Responsible Entities Under The Microscope

The inherent conflicts that occur when managed investment schemes (MIS) are structured in such a way that there are clear ownership or control links between the Responsible Entity (RE) and the fund or scheme manager has been rumbling away for the last few months.

Following the collapse of several agricultural investment schemes and, in particular, a recent Victorian case highlighting this exact issue , ASIC has released  Consultation Paper 140 (CP140) with a view to restricting guarantees and indemnities granted to REs. In the paper, ASIC sets out a number of important recommendations including that REs create rolling 12-month cash flow projections, an increase to the net tangible asset capital requirements and specifying the net tangible asset liquidity requirements for the REs.

The potential effects of CP 140 include:

  • Creditor and investor protection benefits;
  • A reduction in the REs cash flow resulting in more of the REs capital being set aside in cash to meet the proposed NTA requirements and therefore less capital being available for use in their businesses; and
  • With increasing obligations and financial restrictions it is anticipated that there will be greater barriers to entry and therefore a reduction in the total number of REs.

AUSTRAC To Increase Supervision and Enforcement Activities

The regulator responsible for overseeing the compliance of Australian businesses with their requirements under the AML/CTF Act 2006 has just released its Supervision Strategy for the next 12 months, as well as its Enforcement Strategy for 2010/11.

For non-banking financial services (NBFS) entities, as part of an AUSTRAC desk or site review, specifically expect the regulator to request evidence of the systems and governance frameworks that you should have implemented to manage your Money Laundering/Terrorism Financing risks, as well as enquiries into your Suspicious Matter and Threshold Transaction reporting.

As well as enforceable undertakings that may follow from these reviews, last year, within the NBFS sector, 82 assessments were completed with 128 requirements handed out and 147 recommendations.  If you have been on the receiving end of a desk review or a site visit from AUSTRAC in the last 12 months, and you fall short on their expectations, then expect anything between 2 weeks and a month out of your calendar to address these issues.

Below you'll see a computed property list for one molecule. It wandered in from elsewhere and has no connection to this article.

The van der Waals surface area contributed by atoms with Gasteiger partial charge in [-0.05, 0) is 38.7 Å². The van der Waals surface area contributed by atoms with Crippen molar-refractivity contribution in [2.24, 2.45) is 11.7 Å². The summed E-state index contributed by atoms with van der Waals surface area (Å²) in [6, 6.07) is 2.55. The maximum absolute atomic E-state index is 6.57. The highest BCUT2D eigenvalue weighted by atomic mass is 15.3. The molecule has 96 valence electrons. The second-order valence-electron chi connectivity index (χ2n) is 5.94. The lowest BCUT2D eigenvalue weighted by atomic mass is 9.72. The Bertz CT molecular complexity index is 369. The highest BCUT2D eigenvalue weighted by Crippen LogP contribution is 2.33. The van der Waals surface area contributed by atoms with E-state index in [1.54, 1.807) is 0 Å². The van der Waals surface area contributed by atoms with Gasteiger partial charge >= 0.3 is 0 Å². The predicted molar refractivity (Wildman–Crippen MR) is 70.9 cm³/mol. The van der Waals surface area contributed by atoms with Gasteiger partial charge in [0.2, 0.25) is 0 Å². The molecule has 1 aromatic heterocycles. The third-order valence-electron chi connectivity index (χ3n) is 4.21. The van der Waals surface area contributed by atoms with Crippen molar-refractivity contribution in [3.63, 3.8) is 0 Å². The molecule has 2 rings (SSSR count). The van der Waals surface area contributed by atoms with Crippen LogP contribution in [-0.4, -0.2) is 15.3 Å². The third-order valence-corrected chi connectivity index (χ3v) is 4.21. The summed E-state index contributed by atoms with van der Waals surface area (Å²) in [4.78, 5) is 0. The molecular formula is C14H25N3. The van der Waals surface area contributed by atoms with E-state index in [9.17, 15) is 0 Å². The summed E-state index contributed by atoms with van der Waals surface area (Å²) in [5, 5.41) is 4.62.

What not to do with an Enforceable Undertaking

Whilst we are on the subject of enforceable undertakings, some entities either do not know when they are drinking in the last chance saloon, or simply enjoy living on the edge . However, Taiwan’s Mega Bank  seems to be slowly changing its approach to compliance. Following acceptance of an AUSTRAC enforceable undertaking in June 2009, the bank recently agreed to implement an independent review of its compliance frameworks after concerns were raised by ASIC Perhaps this alternative enforcement approach should be used more regularly by the regulator as a way of monitoring and enforcing compliance with Australian financial services laws?

Greed isn’t that good

As part of ASIC’s supervisory role of the markets, and the regulators attempt to proactively avoid a repeat of the May 6th ‘Fat Fingers’ fiasco, ASIC have announced a list of recurring areas of non-compliance which have been referred through to their Deterrence Team in recent weeks. These areas include non-compliance with the Market Integrity Rules and unauthorised securities trading.

It is clear that Australian Stockbrokers are now faced with the largest volume of compliance obligations in the industries history. This expanding regulatory environment is here to stay, and several recent high profile collapses have only increased the spotlight on stockbrokers across the country

AFSL Core Skills Workshops

CompliSpace will be running a series of high impact workshops for Financial Services Executives on-the-go. For more information, or to register visit